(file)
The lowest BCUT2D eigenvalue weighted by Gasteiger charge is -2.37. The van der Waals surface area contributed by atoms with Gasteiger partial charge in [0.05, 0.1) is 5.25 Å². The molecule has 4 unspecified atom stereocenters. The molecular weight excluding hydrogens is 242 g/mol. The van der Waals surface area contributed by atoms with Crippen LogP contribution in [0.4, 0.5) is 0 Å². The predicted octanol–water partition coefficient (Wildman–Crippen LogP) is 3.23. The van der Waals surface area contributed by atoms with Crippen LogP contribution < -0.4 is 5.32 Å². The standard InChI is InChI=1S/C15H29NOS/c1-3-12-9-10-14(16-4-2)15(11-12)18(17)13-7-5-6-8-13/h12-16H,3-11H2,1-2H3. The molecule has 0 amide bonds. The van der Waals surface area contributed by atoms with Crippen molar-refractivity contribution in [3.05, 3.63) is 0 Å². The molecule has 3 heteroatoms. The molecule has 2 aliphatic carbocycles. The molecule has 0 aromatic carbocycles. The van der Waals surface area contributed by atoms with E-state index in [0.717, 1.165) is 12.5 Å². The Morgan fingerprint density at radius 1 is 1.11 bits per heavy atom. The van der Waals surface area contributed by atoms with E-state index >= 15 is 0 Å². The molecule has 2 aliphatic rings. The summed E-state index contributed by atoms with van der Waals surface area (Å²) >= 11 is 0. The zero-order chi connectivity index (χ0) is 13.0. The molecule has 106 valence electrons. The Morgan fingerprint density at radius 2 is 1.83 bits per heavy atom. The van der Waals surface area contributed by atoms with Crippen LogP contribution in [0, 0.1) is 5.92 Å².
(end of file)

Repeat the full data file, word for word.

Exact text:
The lowest BCUT2D eigenvalue weighted by Gasteiger charge is -2.37. The van der Waals surface area contributed by atoms with Gasteiger partial charge in [0.05, 0.1) is 5.25 Å². The molecule has 4 unspecified atom stereocenters. The molecular weight excluding hydrogens is 242 g/mol. The van der Waals surface area contributed by atoms with Crippen LogP contribution in [0.4, 0.5) is 0 Å². The predicted octanol–water partition coefficient (Wildman–Crippen LogP) is 3.23. The van der Waals surface area contributed by atoms with Crippen LogP contribution < -0.4 is 5.32 Å². The standard InChI is InChI=1S/C15H29NOS/c1-3-12-9-10-14(16-4-2)15(11-12)18(17)13-7-5-6-8-13/h12-16H,3-11H2,1-2H3. The molecule has 0 amide bonds. The van der Waals surface area contributed by atoms with Crippen molar-refractivity contribution in [3.05, 3.63) is 0 Å². The molecule has 3 heteroatoms. The molecule has 2 aliphatic carbocycles. The molecule has 0 aromatic carbocycles. The van der Waals surface area contributed by atoms with E-state index in [0.717, 1.165) is 12.5 Å². The Morgan fingerprint density at radius 1 is 1.11 bits per heavy atom. The van der Waals surface area contributed by atoms with E-state index >= 15 is 0 Å². The molecule has 2 aliphatic rings. The summed E-state index contributed by atoms with van der Waals surface area (Å²) >= 11 is 0. The zero-order chi connectivity index (χ0) is 13.0. The molecule has 106 valence electrons. The Morgan fingerprint density at radius 2 is 1.83 bits per heavy atom. The van der Waals surface area contributed by atoms with Crippen LogP contribution in [0, 0.1) is 5.92 Å².